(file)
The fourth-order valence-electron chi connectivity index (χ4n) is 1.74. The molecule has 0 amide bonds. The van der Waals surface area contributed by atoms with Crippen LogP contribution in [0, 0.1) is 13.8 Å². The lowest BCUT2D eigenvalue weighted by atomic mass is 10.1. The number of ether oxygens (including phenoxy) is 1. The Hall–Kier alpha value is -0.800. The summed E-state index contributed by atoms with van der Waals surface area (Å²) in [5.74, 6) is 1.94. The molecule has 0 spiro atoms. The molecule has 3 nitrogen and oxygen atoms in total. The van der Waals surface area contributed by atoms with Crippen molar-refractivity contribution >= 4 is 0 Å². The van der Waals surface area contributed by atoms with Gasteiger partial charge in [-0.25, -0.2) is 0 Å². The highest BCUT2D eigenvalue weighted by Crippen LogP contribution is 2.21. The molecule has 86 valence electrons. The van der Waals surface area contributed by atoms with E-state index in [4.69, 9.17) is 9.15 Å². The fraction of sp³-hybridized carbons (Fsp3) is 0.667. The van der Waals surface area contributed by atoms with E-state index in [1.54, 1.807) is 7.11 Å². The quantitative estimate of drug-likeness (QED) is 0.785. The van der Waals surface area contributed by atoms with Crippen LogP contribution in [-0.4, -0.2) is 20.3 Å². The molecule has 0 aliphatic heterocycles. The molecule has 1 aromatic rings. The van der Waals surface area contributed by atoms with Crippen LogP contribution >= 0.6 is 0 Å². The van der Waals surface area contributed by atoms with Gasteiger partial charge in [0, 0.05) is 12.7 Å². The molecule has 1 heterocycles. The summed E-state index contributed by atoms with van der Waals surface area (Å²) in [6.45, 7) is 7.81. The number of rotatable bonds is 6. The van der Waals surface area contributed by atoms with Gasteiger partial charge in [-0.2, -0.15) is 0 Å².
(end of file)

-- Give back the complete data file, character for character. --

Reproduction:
The fourth-order valence-electron chi connectivity index (χ4n) is 1.74. The molecule has 0 amide bonds. The van der Waals surface area contributed by atoms with Crippen LogP contribution in [0, 0.1) is 13.8 Å². The lowest BCUT2D eigenvalue weighted by atomic mass is 10.1. The number of ether oxygens (including phenoxy) is 1. The Hall–Kier alpha value is -0.800. The summed E-state index contributed by atoms with van der Waals surface area (Å²) in [5.74, 6) is 1.94. The molecule has 0 spiro atoms. The molecule has 3 nitrogen and oxygen atoms in total. The van der Waals surface area contributed by atoms with Crippen molar-refractivity contribution >= 4 is 0 Å². The van der Waals surface area contributed by atoms with Gasteiger partial charge in [-0.25, -0.2) is 0 Å². The highest BCUT2D eigenvalue weighted by Crippen LogP contribution is 2.21. The molecule has 86 valence electrons. The van der Waals surface area contributed by atoms with E-state index in [4.69, 9.17) is 9.15 Å². The fraction of sp³-hybridized carbons (Fsp3) is 0.667. The van der Waals surface area contributed by atoms with E-state index in [1.54, 1.807) is 7.11 Å². The quantitative estimate of drug-likeness (QED) is 0.785. The van der Waals surface area contributed by atoms with Crippen LogP contribution in [-0.4, -0.2) is 20.3 Å². The molecule has 0 aliphatic heterocycles. The molecule has 1 aromatic rings. The van der Waals surface area contributed by atoms with Crippen LogP contribution >= 0.6 is 0 Å². The van der Waals surface area contributed by atoms with Gasteiger partial charge in [0, 0.05) is 12.7 Å². The molecule has 1 heterocycles. The summed E-state index contributed by atoms with van der Waals surface area (Å²) in [6.45, 7) is 7.81. The number of rotatable bonds is 6. The van der Waals surface area contributed by atoms with Gasteiger partial charge in [-0.2, -0.15) is 0 Å².